In his State of the Union Address to Congress Wednesday, President Bush said the elections in Iraq show that terrorists cannot intimidate the will of those seeking freedom.
White House correspondent Scott Stearns reports that Democratic lawmakers counter that Mr. Bush is not doing enough to protect Americans at home.
President Bush says the new political situation in Iraq means U.S. troops will increasingly focus on training Iraqi security forces to take on greater responsibilities. In the end, he says, Iraqis must be able to defend their own country. "We are in Iraq to achieve a result: A country that is democratic, representative of all its people, at peace with its neighbors, and able to defend itself. And when that result is achieved, our men and women serving in Iraq will return home with the honor they have earned," said the president to Congress.
Much of the president's speech focused on continuing to spread freedom because, he says, if whole regions of the world remain in despair and grow in hatred, they will be a recruiting ground for terror. "The United States has no right, no desire, and no intention to impose our form of government on anyone else. That is one of the main differences between us and our enemies. They seek to impose and expand an empire of oppression, in which a tiny group of brutal, self-appointed rulers control every aspect of every life. Our aim is to build and preserve a community of free and independent nations, with governments that answer to their citizens, and reflect their own cultures."
The president says "hopeful" political reforms are already taking hold from Morocco to Jordan to Bahrain. He called on U.S. allies Saudi Arabia and Egypt to expand democratic opportunities and singled out Syria and Iran as countries that he says continue to harbor terrorists and pursue weapons of mass murder.
President Bush says America has taken "unprecedented actions" to protect itself since the terrorist attacks of September 11th, 2001, but he says much work still remains.
"There are still governments that sponsor and harbor terrorists -- but their number has declined. There are still regimes seeking weapons of mass destruction -- but no longer without attention and without consequence. Our country is still the target of terrorists who want to kill many, and intimidate us all -- and we will stay on the offensive against them, until the fight is won," vowed Mr. Bush.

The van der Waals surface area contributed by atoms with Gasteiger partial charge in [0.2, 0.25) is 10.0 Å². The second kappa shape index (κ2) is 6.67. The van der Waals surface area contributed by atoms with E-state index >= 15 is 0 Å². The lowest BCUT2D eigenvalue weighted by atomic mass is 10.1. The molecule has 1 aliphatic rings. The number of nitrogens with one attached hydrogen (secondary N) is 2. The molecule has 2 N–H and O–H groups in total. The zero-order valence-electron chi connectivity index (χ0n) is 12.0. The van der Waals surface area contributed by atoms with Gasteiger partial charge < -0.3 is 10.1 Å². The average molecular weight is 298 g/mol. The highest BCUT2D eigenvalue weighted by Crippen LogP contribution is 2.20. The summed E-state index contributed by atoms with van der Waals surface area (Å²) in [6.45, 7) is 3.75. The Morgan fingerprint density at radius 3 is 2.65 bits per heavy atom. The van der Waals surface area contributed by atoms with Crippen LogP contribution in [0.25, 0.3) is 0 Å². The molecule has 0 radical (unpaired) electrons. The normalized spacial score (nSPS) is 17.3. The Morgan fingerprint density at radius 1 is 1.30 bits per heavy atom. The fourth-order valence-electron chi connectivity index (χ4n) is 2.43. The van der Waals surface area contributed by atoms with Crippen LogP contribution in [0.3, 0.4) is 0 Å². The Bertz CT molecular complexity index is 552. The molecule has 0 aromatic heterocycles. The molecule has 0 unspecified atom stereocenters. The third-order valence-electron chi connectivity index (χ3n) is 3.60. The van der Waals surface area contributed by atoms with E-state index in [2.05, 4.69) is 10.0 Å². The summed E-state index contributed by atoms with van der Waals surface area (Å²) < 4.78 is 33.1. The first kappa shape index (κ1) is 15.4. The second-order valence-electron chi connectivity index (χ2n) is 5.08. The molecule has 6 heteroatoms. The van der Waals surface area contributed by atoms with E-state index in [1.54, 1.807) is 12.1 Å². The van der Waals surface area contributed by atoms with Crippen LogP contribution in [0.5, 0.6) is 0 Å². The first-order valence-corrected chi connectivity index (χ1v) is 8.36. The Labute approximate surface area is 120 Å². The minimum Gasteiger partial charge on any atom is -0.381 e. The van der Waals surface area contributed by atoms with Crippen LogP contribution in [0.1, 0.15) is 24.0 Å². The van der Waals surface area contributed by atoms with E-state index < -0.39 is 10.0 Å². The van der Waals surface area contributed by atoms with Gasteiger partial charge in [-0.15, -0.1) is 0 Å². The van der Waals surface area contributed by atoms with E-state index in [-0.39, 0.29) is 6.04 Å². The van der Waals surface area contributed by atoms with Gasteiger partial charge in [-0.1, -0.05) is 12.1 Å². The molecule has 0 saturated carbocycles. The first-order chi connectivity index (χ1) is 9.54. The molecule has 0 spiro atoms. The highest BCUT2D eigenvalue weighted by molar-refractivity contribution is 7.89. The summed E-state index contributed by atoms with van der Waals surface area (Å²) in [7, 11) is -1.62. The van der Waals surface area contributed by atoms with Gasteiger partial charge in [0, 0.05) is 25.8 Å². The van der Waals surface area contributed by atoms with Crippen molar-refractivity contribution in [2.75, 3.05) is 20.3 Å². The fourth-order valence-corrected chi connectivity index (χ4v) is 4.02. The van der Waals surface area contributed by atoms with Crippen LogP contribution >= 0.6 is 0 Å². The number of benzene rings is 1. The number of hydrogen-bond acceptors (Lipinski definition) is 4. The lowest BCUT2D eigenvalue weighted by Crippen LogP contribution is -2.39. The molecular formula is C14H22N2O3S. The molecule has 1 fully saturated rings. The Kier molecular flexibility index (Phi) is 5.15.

In the Democratic response to the president's State of the Union speech, House Minority Leader Nancy Pelosi said the Bush administration has not adequately prepared for another possible terrorist attack. The California Democrat says all airline cargo is still not inspected, railroads and power plants are not secure, and police and firefighters do not have sufficient funding and training.
Congressman Pelosi says the president must work with other countries to ensure that dangerous materials do not fall into terrorist hands. "The greatest threat to our homeland security is the tons of biological, chemical, and even nuclear materials that are unaccounted for or unguarded. The president says the right words about the threat but has failed to take action commensurate with it."
The president's biggest domestic goal is reforming the federal pension program (Social Security) to allow younger workers to invest in private accounts to earn a higher rate of return. Democrats say the plan means younger workers could lose much of their retirement savings in the uncertainty of financial markets.
The president hit the road Thursday to promote his Social Security plan with two days of speeches in the states of North Dakota, Montana, Nebraska, Arkansas, and Florida.